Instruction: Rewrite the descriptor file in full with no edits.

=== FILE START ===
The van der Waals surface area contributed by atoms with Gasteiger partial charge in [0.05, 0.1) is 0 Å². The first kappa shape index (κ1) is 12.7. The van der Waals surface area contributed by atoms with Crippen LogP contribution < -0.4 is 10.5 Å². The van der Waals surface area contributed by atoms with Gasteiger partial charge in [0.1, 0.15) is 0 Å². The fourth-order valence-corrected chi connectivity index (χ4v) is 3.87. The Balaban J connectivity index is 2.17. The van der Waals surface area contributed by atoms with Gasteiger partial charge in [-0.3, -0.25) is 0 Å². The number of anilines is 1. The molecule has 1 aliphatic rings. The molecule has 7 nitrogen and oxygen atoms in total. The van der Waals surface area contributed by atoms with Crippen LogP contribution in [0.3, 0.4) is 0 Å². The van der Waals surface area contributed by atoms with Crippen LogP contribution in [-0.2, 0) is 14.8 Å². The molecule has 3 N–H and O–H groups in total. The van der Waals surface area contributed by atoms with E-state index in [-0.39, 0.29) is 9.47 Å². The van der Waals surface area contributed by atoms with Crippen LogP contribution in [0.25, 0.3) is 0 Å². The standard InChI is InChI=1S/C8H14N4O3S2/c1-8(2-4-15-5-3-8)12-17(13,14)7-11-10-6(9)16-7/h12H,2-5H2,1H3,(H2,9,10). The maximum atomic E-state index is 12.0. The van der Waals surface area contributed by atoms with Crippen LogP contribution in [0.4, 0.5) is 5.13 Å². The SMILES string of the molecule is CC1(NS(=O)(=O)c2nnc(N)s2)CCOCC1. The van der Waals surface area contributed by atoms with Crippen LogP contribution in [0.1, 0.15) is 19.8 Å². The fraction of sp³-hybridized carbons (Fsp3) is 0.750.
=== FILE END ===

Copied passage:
The van der Waals surface area contributed by atoms with Gasteiger partial charge in [0.05, 0.1) is 0 Å². The first kappa shape index (κ1) is 12.7. The van der Waals surface area contributed by atoms with Crippen LogP contribution < -0.4 is 10.5 Å². The van der Waals surface area contributed by atoms with Gasteiger partial charge in [0.1, 0.15) is 0 Å². The fourth-order valence-corrected chi connectivity index (χ4v) is 3.87. The Balaban J connectivity index is 2.17. The van der Waals surface area contributed by atoms with Gasteiger partial charge in [-0.3, -0.25) is 0 Å². The number of anilines is 1. The molecule has 1 aliphatic rings. The molecule has 7 nitrogen and oxygen atoms in total. The van der Waals surface area contributed by atoms with Crippen LogP contribution in [0.3, 0.4) is 0 Å². The van der Waals surface area contributed by atoms with Crippen LogP contribution in [-0.2, 0) is 14.8 Å². The molecule has 3 N–H and O–H groups in total. The van der Waals surface area contributed by atoms with E-state index in [-0.39, 0.29) is 9.47 Å². The van der Waals surface area contributed by atoms with Crippen LogP contribution in [0.25, 0.3) is 0 Å². The standard InChI is InChI=1S/C8H14N4O3S2/c1-8(2-4-15-5-3-8)12-17(13,14)7-11-10-6(9)16-7/h12H,2-5H2,1H3,(H2,9,10). The maximum atomic E-state index is 12.0. The van der Waals surface area contributed by atoms with Crippen LogP contribution in [0.4, 0.5) is 5.13 Å². The SMILES string of the molecule is CC1(NS(=O)(=O)c2nnc(N)s2)CCOCC1. The van der Waals surface area contributed by atoms with Crippen LogP contribution in [0.1, 0.15) is 19.8 Å². The fraction of sp³-hybridized carbons (Fsp3) is 0.750.